Previous studies conducted in women of European ancestry showed that breast cancer PRSs were generally less predictive of ER− breast cancer than ER+ breast cancer . We confirmed this result in our dataset in the Chinese population. The primary PRSs were significantly less predictive and poorly calibrated for ER− breast cancer, with adjusted IQ-OR and AUCs ranging from 1.24 to 1.30 and 0.548 to 0.555, respectively. To improve the prediction of ER− breast cancer, we developed ER− PRSs in the current study. The results indicated that when training PRSs solely on ER− breast cancer cases yielded a substantial gain in predictive ability for ER− breast cancer. As a more aggressive breast cancer subtype, patients with ER− breast cancer had significantly worse prognosis compared with patients with ER+ breast cancer. Identifying women at high risk of ER− breast cancer regardless of their overall breast cancer risk is therefore of great value in clinical practice and breast cancer screening. Our results highlighted the requirement for optimization of future PRS for ER− breast cancer by incorporating more ER− cases in the training dataset and perhaps, including more SNPs associated with ER− breast cancer.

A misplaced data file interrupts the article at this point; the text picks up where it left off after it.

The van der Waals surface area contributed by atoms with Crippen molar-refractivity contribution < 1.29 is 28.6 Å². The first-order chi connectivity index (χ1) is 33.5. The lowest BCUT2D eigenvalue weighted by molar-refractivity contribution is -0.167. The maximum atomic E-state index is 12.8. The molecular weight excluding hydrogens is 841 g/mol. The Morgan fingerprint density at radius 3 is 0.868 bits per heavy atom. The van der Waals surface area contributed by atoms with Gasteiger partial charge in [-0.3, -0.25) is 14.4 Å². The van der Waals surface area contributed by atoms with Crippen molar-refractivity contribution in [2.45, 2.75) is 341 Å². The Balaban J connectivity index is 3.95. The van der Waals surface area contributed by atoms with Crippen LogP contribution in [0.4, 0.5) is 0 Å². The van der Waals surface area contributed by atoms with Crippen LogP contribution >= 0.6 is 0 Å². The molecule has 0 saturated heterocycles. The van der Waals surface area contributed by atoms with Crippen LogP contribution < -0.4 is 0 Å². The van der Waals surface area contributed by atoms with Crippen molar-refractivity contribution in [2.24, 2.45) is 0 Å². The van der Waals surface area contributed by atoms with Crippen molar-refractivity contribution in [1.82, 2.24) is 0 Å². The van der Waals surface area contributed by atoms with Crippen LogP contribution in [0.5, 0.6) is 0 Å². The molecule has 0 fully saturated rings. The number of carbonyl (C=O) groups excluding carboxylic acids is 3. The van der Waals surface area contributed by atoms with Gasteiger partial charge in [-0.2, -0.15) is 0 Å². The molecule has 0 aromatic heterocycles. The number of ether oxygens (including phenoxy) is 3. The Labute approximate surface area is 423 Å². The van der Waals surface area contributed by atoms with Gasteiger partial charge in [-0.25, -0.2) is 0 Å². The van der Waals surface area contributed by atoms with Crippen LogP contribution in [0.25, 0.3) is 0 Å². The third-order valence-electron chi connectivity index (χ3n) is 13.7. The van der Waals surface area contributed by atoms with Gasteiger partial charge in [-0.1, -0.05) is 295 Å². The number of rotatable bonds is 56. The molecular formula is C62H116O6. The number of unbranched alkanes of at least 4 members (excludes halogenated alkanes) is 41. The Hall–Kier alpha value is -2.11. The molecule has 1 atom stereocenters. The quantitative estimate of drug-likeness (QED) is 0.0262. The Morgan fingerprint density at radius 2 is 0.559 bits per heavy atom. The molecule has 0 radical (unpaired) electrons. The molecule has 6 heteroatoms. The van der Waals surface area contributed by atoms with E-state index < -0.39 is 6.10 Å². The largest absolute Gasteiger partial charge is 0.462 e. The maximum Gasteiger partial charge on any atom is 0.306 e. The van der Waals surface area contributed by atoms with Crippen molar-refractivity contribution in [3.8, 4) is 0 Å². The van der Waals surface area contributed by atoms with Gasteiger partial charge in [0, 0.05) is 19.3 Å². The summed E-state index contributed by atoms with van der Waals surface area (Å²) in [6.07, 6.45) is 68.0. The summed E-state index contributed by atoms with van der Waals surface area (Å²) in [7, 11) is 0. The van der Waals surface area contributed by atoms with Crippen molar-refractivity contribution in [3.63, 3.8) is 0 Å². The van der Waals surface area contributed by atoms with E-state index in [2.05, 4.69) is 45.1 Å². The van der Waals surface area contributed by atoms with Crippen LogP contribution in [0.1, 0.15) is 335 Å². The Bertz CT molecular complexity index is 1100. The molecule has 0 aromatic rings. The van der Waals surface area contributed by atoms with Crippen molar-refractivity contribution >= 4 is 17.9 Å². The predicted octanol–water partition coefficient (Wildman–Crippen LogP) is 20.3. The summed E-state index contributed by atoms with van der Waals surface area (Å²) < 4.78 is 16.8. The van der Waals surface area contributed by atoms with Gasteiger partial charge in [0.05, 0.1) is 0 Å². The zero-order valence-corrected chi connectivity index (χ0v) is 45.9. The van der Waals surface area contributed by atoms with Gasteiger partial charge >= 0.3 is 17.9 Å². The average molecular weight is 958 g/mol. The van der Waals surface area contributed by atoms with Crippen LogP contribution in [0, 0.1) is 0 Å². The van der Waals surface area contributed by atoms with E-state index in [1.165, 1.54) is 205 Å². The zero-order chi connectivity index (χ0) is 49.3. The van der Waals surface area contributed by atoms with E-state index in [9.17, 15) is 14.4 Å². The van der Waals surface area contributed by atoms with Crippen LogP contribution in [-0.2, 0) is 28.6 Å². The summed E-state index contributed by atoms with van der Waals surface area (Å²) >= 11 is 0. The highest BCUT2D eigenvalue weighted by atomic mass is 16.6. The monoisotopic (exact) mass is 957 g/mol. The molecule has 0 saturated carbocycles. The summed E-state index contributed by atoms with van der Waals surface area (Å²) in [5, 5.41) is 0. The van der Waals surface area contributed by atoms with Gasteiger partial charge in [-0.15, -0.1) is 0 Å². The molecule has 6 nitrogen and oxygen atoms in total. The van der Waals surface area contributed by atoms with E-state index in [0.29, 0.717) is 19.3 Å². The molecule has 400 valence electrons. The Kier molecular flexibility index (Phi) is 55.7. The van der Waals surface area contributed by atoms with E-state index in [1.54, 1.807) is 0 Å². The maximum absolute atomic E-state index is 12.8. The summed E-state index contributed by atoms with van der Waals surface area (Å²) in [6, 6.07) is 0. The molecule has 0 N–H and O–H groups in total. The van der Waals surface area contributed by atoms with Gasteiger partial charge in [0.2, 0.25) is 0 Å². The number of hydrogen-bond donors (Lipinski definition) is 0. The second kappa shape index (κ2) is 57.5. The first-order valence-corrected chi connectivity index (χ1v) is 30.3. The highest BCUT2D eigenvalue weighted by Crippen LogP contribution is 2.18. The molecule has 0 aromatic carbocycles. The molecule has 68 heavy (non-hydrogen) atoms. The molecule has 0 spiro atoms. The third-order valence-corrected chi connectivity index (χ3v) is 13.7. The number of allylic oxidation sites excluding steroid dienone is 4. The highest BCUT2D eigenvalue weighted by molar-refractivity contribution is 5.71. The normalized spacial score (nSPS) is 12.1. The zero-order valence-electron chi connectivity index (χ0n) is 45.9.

We compared three different approaches to PRS construction, consisting of the traditional RLR approach using summary statistics, as well as LRR approach and the newly proposed ANN-based approach using individual-level genotype data. Compared with the traditional summary statistics-based RLR approach, the LRR and ANN approaches can be used to address the issues of overfitting, collinearity and confounding by using individual-level genotype data, thus providing a more accurate estimate of the weighting parameters. Therefore, it is expected that the primary PRSs constructed using the ANN and LRR approaches both achieved better predictive performance than PRSRLR (including SNP-17 based PRSRLR in the sensitivity analysis). Through the use of the non-linear activation function and multiple hidden layers, the ANN model is able to fit high-order interactions between variables . Therefore, in theory, the ANN approach captures the interactions between breast cancer SNPs [38–40], and thereby achieves better predictive performance than the linear LRR approach. Our research confirms this speculation. The primary PRSANN showed higher predictive ability than the primary PRSLRR in predicting overall and ER+ breast cancer, which suggests the existence of interactions between the included SNPs. To explore possible SNP-SNP interactions, we conducted RLR tests to identify pairwise interactions in the SGWAS dataset. A total of 13 pairs of SNPs with possible SNP-SNP interactions (P < 0.05) were identified, but none of them reached a Bonferroni corrected level of statistical significance (P < 1.8×10−4). Further post-hoc analysis revealed that the interaction between rs10789190 and rs7799039 was statistically significant in both datasets (P < 0.05). The SNPs rs10789190 and rs7799039 are located in the leptin (LEP) and leptin receptor (LEPR) genes, respectively, making their interaction is biologically plausible. Adding this interaction term to the PRSLRR slightly improved its predictive ability (PRSLRR with interaction term: IQ-OR 1.62; AUC 0.602), indicating the differences between the primary PRSLRR and PRSLRR can be partially attributed to this interaction term. In other words, the ANN approach automatically captures the potential interactions between SNPs, which are likely to be omitted in the traditional approaches. Nevertheless, the ANN approach is more sophisticated and less flexible than the LRR and RLR approaches. Whether ANN can be considered the optimal approach to PRS construction remains to be investigated.